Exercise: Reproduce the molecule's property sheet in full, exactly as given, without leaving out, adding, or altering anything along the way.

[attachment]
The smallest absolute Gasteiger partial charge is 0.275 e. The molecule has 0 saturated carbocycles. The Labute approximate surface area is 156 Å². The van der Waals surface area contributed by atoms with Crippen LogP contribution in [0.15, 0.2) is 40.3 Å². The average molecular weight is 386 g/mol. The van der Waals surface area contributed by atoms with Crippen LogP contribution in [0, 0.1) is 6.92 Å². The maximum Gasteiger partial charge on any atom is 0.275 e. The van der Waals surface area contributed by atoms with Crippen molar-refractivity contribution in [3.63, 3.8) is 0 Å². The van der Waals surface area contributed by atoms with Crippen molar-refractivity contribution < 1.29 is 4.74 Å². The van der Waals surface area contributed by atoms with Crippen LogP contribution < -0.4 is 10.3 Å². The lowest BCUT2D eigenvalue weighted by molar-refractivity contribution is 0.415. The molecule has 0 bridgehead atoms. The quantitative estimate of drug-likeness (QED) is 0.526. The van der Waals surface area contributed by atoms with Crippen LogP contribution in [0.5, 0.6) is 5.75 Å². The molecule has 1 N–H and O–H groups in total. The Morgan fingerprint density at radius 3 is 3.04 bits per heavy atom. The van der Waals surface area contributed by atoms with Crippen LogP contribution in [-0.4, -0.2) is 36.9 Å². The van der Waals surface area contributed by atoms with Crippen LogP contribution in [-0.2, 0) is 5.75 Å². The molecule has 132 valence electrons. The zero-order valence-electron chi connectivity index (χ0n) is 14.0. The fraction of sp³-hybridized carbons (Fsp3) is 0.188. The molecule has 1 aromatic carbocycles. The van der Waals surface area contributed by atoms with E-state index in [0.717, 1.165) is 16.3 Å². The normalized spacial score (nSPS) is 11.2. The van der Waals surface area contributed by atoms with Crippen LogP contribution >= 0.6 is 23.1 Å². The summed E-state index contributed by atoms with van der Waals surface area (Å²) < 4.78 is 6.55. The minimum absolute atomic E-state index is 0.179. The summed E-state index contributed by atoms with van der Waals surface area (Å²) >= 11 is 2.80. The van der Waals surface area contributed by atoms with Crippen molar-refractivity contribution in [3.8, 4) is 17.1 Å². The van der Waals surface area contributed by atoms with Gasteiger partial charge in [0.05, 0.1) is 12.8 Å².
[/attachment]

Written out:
The smallest absolute Gasteiger partial charge is 0.275 e. The molecule has 0 saturated carbocycles. The Labute approximate surface area is 156 Å². The van der Waals surface area contributed by atoms with Crippen LogP contribution in [0.15, 0.2) is 40.3 Å². The average molecular weight is 386 g/mol. The van der Waals surface area contributed by atoms with Crippen LogP contribution in [0, 0.1) is 6.92 Å². The maximum Gasteiger partial charge on any atom is 0.275 e. The van der Waals surface area contributed by atoms with Crippen molar-refractivity contribution in [3.63, 3.8) is 0 Å². The van der Waals surface area contributed by atoms with Crippen molar-refractivity contribution < 1.29 is 4.74 Å². The van der Waals surface area contributed by atoms with Crippen LogP contribution < -0.4 is 10.3 Å². The lowest BCUT2D eigenvalue weighted by molar-refractivity contribution is 0.415. The molecule has 0 bridgehead atoms. The quantitative estimate of drug-likeness (QED) is 0.526. The van der Waals surface area contributed by atoms with Crippen LogP contribution in [0.5, 0.6) is 5.75 Å². The molecule has 1 N–H and O–H groups in total. The Morgan fingerprint density at radius 3 is 3.04 bits per heavy atom. The van der Waals surface area contributed by atoms with Crippen LogP contribution in [-0.4, -0.2) is 36.9 Å². The van der Waals surface area contributed by atoms with Crippen LogP contribution in [-0.2, 0) is 5.75 Å². The molecule has 132 valence electrons. The zero-order valence-electron chi connectivity index (χ0n) is 14.0. The fraction of sp³-hybridized carbons (Fsp3) is 0.188. The molecule has 1 aromatic carbocycles. The van der Waals surface area contributed by atoms with E-state index in [0.717, 1.165) is 16.3 Å². The normalized spacial score (nSPS) is 11.2. The van der Waals surface area contributed by atoms with Crippen LogP contribution >= 0.6 is 23.1 Å². The summed E-state index contributed by atoms with van der Waals surface area (Å²) < 4.78 is 6.55. The minimum absolute atomic E-state index is 0.179. The summed E-state index contributed by atoms with van der Waals surface area (Å²) >= 11 is 2.80. The van der Waals surface area contributed by atoms with Crippen molar-refractivity contribution in [3.8, 4) is 17.1 Å². The van der Waals surface area contributed by atoms with Gasteiger partial charge in [0.05, 0.1) is 12.8 Å².